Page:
Given a table such as : $$ \begin{array}{ll|ll} & A & {} \\ & & 0 & 1 \\ \hline B& 1 & 44 & 27 \\ &0 & 443 & 95 \end{array} $$

If I wanted to develop a logistic regression model that included $A$ only, how would I go about that.

following Maarten Buis example

Following this but predicting $A$ instead of $B$

$$ \ln( \text{Odds}(A=1 \vert B)) = \beta_0 + \beta_1 B $$

Then $\beta_0$ is found from the log odds of $A$ being 1 when $B=0$, which is $\ln( 95/443) = -1.54$. So the odds of $A$ given $B=0$ are $95/443$.

Then for $\beta_1$ we have the log odds of $A$ when $B=1$ which is $\ln( 27 / 44 ) = -0.49$. Meaning that for a unit increase in $B$ the odds change by $(27/44)\div(95/443) \approx 2.9$. About three times larger if we predict $A$ from $B$, which matches the change in predicting $B$ from $A$.


2 Answers 2


You need to choose whether $A$ or $B$ is your dependent/explained/left-hand-side/$y$-variable. Let's say $B$ is the variable you want to explain, and $A$ is the variable with which you explain $B$. So now you can write the regression as:

$\ln(Odds(B=1|A))= \beta_0+\beta_1A$

So $\beta_0$ is a constant, so it is the log odds of $B$ being 1 when all $x$-variables (in this case just $A$) equal 0. The odds is the number of successes per failure, which in your example is $\frac{44}{443}\approx0.10$. Taking the log of that will give us $\beta_0$, which for your table is approximately $-2.3$.

$\beta_1$ is the log odds ratio. The odds ratio is, as the name suggest, a ratio of odds. It answers the question, by what factor does the odds change for a unit increase in $x$. The odds was $\frac{44}{443}$ when $A$ was 0, and the odds is $\frac{27}{95}$ when $A$ is 1, so odds changes by a factor $\frac{\frac{27}{95}}{\frac{44}{443}} = \frac{27\times443}{95\times44}\approx2.9$. So the odds of $B=1$ is almost three times larger for the group $A=1$ compared to the group $A=0$. Taking the log of the odds ratio will give is $\beta_1$, in this case approximately $1.1$

These manual computation were possible because this is a so called saturated model; the model will exactly reproduce the cell counts. If, for example, we added a second explanatory variable but not the interaction, then this would no longer be a saturated model, and we would have to use an iterative algorithm to find the maximum likelihood estimates of the parameters.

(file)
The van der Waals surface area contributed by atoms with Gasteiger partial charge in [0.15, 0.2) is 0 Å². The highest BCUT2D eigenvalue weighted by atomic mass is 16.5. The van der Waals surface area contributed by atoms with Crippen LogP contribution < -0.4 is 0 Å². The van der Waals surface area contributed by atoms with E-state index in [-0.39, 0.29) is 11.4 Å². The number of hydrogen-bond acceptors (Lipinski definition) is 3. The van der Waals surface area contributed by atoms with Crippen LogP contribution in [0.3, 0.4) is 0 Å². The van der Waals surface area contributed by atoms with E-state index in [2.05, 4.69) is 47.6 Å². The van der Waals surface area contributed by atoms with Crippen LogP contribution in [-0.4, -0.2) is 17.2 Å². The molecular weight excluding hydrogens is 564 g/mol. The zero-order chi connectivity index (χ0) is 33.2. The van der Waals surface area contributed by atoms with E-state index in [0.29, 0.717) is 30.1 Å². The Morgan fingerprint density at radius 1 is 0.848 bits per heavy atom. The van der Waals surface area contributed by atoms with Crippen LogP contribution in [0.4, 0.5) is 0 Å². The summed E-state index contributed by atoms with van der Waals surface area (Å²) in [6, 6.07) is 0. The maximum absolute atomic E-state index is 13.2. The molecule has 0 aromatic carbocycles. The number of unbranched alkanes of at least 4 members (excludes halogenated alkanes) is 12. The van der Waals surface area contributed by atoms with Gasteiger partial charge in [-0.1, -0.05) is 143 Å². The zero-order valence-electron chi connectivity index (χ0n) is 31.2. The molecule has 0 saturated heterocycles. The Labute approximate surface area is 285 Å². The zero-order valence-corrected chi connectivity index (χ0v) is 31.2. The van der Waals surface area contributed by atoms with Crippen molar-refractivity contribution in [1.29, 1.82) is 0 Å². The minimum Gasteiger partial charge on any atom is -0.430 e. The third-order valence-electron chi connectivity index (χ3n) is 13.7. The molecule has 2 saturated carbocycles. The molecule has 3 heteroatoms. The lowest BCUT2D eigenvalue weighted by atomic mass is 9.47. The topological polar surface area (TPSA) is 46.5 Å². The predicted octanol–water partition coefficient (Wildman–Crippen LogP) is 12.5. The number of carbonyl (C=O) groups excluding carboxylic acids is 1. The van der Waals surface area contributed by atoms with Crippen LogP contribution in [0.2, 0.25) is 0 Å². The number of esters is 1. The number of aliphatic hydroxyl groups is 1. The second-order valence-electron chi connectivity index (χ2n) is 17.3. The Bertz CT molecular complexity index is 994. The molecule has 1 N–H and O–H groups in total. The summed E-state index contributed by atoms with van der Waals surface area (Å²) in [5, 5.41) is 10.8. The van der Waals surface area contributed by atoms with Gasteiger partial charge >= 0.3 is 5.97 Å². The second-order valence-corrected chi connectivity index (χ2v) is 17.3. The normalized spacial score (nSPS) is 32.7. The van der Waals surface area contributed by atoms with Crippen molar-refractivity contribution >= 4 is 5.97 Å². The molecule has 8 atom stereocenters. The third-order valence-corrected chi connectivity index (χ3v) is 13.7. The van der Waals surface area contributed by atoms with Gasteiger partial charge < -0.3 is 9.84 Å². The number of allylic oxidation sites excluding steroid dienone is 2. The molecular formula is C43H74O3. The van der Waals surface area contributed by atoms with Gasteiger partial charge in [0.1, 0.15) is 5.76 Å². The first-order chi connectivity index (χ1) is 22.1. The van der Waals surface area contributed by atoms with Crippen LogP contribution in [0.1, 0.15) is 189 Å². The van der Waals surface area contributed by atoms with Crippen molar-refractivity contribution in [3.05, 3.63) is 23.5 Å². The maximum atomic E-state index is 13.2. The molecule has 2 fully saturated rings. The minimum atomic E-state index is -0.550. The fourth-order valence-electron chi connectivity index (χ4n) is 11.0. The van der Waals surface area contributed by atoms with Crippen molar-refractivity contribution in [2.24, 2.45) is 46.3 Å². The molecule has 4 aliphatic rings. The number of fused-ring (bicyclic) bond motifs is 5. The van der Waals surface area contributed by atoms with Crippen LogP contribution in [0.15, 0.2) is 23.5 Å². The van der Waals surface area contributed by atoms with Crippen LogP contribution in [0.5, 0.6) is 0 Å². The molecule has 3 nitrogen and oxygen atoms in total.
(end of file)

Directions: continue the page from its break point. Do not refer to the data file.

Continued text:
In your question you referred to just using $A$, and shown the marginal distribution of $A$. That would be equivalent to a logistic regression with only a constant and no explanatory variables. This too is a saturated model, and the constant in that model is the log of the odds you estimated.

Edit, response to edit in original question

What you found is correct: the odds ratio is symmetric. This property is for example used in case control studies.

  • $\begingroup$ Thanks, that was very helpful. Could you please see the edit that I've made to see whether I'm understanding you correctly. It seems that the odds ratio is the same whether I predict A from B or B from A, which doesn't seem right. $\endgroup$
    – baxx
    Jan 15, 2019 at 15:38

@Maarten Buis has done an excellent job explaining your logistic regression questions, but I figured I'd supplement his answer with some sample R code so you can see the calculations performed in a statistical analysis program.

In the first part of your question, you asked about the computation of:

$$ log( odds(B=1|A) = \beta_0 + \beta_1 A $$

We can get this model ( log-odds of $B=1$ given $A$) as follows:

> A<-c(rep(0,44+443), rep(1, 27+95))
> B<-c(rep(1, 44), rep(0, 443), rep(1, 27), rep(0, 95))
> #view dummy table in table form
> table(B,A)
B     0   1
  0 443  95
  1  44  27
> #run log(odds(B=1|A))
> mylogit_BgivenA <- glm(B ~ A, family = "binomial")
> mylogit_BgivenA

Call:  glm(formula = B ~ A, family = "binomial")

(Intercept)            A  
     -2.309        1.051  

You can see from the coefficients the -2.309 here, corresponds to the log odds of B being equal to 1 given, all the values of A are equal to 0. This also corresponds to Maarten's approximate value of -2.3.

Moving on to your second question, we can find the probabilities and log odds of A by regressing A onto a constant value of 1:

> mylogit_Aonly <- glm(A ~1, family = "binomial")
> mylogit_Aonly

Call:  glm(formula = A ~ 1, family = "binomial")


> exp_b0<-exp(-1.384)
> #probability of event A given no explanatory variables
> #calculate the probability of p_A
> exp_b0/(1+exp_b0)

[1] 0.2003674

Lastly, note that $log(odds(B=1|A)) \ne log(odds(A=1|B))$. You can verify this by running another logistic regression and comparing the results with the first output above:

> #run log(odds(A=1|B))
> mylogit_AgivenB <- glm(A ~ B, family = "binomial")
> mylogit_AgivenB

Call:  glm(formula = A ~ B, family = "binomial")

(Intercept)            B  
     -1.540        1.051  

Note that the value of the intercept (-1.54) is different than that calculated in the first output shown (-2.309).


Your Answer

By clicking “Post Your Answer”, you agree to our terms of service and acknowledge you have read our privacy policy.

Not the answer you're looking for? Browse other questions tagged or ask your own question.